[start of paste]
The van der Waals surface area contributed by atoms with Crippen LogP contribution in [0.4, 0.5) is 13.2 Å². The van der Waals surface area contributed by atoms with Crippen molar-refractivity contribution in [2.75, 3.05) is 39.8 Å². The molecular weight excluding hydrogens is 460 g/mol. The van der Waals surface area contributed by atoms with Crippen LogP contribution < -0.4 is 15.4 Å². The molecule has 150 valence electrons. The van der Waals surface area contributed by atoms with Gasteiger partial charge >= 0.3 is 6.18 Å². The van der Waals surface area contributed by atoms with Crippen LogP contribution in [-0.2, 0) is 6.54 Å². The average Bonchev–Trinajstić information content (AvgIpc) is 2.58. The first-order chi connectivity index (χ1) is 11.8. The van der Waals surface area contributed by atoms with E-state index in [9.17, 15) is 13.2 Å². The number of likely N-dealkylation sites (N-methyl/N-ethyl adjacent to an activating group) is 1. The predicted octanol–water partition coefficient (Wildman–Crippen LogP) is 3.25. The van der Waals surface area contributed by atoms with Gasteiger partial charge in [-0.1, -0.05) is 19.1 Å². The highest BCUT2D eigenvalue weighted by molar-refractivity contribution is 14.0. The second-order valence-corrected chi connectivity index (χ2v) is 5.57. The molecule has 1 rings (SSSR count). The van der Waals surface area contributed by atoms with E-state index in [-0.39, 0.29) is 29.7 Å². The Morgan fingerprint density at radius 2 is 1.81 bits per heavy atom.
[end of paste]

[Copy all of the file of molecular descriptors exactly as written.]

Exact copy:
The van der Waals surface area contributed by atoms with Crippen LogP contribution in [0.4, 0.5) is 13.2 Å². The van der Waals surface area contributed by atoms with Crippen molar-refractivity contribution in [2.75, 3.05) is 39.8 Å². The molecular weight excluding hydrogens is 460 g/mol. The van der Waals surface area contributed by atoms with Crippen LogP contribution < -0.4 is 15.4 Å². The molecule has 150 valence electrons. The van der Waals surface area contributed by atoms with Gasteiger partial charge >= 0.3 is 6.18 Å². The van der Waals surface area contributed by atoms with Crippen LogP contribution in [-0.2, 0) is 6.54 Å². The average Bonchev–Trinajstić information content (AvgIpc) is 2.58. The first-order chi connectivity index (χ1) is 11.8. The van der Waals surface area contributed by atoms with E-state index in [9.17, 15) is 13.2 Å². The number of likely N-dealkylation sites (N-methyl/N-ethyl adjacent to an activating group) is 1. The predicted octanol–water partition coefficient (Wildman–Crippen LogP) is 3.25. The van der Waals surface area contributed by atoms with Gasteiger partial charge in [-0.1, -0.05) is 19.1 Å². The highest BCUT2D eigenvalue weighted by molar-refractivity contribution is 14.0. The second-order valence-corrected chi connectivity index (χ2v) is 5.57. The molecule has 1 rings (SSSR count). The van der Waals surface area contributed by atoms with E-state index in [-0.39, 0.29) is 29.7 Å². The Morgan fingerprint density at radius 2 is 1.81 bits per heavy atom.